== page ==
Monday, June 6, 2016

Beauty of Leading Through Serving

Do you know what sport Jesus played? I can’t confirm it, but I have a strong suspicion He played tennis. Because in Mark 10:45, Jesus declared, “For even the Son of Man did not come to be served but to serve….” And in John 14:3, He said to watch out for His return.

Okay, that’s an example of taking the Scriptures out of context, even twisting a word or two. But throughout Jesus’ earthly ministry, serving clearly was a high priority for Him – except not in the tennis sense of the word. Repeatedly in the gospel accounts we see Jesus serving others in one way or another – turning water into wine at a wedding feast; giving sight to the blind, enabling the lame to walk, healing the sick and raising people from the dead; casting out demons; intervening when people were in trouble. 

This is not what Jesus meant when He talked
of coming to serve rather than be served.
Jesus even performed the lowly, servant’s task of washing the disciples’ feet just hours before His trial and then crucifixion. So when He made the declaration, also recounted in Matthew 20:28, just as the Son of Man did not come to be served, but to serve, and to give his life as a ransom for many,” Jesus was expounding on a previous statement, “whoever wants to be first among you must be your slave” (Matthew 20:27). It’s said lessons are more easily caught than taught, and through His example, Jesus was demonstrating to His followers what true leadership looks like.

It’s interesting how intriguing the concept of “servant leadership” has become, especially in today’s business and professional world. At a time when so many people have their eye on “I” – or “me” – the notion of a leader selflessly and sacrificially serving others seems novel. It’s certainly not being taught in our esteemed business schools, and on those rare times when examples of servanthood are presented through the national media, they’re treated as anomalies, exceptions rather than rules.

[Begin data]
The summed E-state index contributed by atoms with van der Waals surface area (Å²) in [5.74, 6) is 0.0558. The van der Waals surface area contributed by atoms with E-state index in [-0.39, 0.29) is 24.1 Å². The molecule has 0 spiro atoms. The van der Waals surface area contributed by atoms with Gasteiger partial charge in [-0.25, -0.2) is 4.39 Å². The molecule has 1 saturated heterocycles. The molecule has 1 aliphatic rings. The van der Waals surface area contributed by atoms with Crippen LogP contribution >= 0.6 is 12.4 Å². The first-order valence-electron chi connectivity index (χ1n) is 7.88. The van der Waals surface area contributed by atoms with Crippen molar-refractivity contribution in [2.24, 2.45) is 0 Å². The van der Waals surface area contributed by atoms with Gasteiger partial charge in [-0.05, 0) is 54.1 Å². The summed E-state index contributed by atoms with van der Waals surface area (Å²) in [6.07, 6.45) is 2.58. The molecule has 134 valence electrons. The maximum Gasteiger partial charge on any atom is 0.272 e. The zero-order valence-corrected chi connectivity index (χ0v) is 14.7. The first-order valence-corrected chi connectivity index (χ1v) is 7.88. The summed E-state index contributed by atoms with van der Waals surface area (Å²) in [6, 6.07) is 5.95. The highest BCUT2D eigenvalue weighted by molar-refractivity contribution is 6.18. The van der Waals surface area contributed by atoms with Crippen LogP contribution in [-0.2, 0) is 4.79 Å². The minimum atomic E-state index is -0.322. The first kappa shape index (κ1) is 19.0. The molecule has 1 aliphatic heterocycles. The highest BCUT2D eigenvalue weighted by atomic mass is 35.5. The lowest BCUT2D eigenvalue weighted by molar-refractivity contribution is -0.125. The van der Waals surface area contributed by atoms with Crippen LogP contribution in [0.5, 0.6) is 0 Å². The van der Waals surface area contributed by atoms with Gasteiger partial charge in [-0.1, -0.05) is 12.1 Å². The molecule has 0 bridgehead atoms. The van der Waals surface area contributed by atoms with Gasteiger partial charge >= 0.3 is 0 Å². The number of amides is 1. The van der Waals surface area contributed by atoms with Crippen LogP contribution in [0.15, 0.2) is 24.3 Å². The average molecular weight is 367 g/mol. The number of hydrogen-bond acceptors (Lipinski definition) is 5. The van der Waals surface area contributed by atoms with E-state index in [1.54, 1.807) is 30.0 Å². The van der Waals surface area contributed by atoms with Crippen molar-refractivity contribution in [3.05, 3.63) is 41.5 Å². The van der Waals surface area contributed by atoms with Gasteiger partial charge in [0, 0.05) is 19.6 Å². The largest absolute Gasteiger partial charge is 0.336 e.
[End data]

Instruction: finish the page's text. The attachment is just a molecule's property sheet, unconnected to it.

However, from God’s perspective, serving others should be the norm. After all, He did show us how it’s supposed to be done. Jesus declared, after His precedent-shattering foot washing, “I have given you an example, that you also should do just as I have done to you” (John 13:15).

It doesn’t take an in-depth study of the Scriptures to see how important servanthood is to God. You might say that for all followers of Jesus, it’s a essential part of their job description. The apostle Paul, who himself endured much hardship and suffering in fulfilling his calling to minister to others, wrote, “Your attitude should be the same as that of Christ Jesus: Who, being in very nature God, did not consider equality with God something to be grasped, but made himself nothing, taking on the very nature of a servant…” (Philippians 2:5-7).

Later, writing about the young man he had mentored, Paul said, “For everyone looks out for his own interests, not those of Jesus Christ. But you know that Timothy has proved himself, because as a (spiritual) son with his father he has served with me in the work of the gospel” (Philippians 2:21-22).

This truly is a revolutionary concept in many respects. Few of us awaken in the morning resolving to find someone to serve, much less take the risk of being treated like a servant! But that’s exactly what disciples of Christ are asked and exhorted to do.

No, it’s not easy. But imagine the difference it could make if we each resolved, rather than demanding to be served, to find ways of serving others – even if it cost us in terms of time, our talents, or our material resources. How refreshing it might be for the world around us to observe people with a “you first” rather than “me first” attitude.

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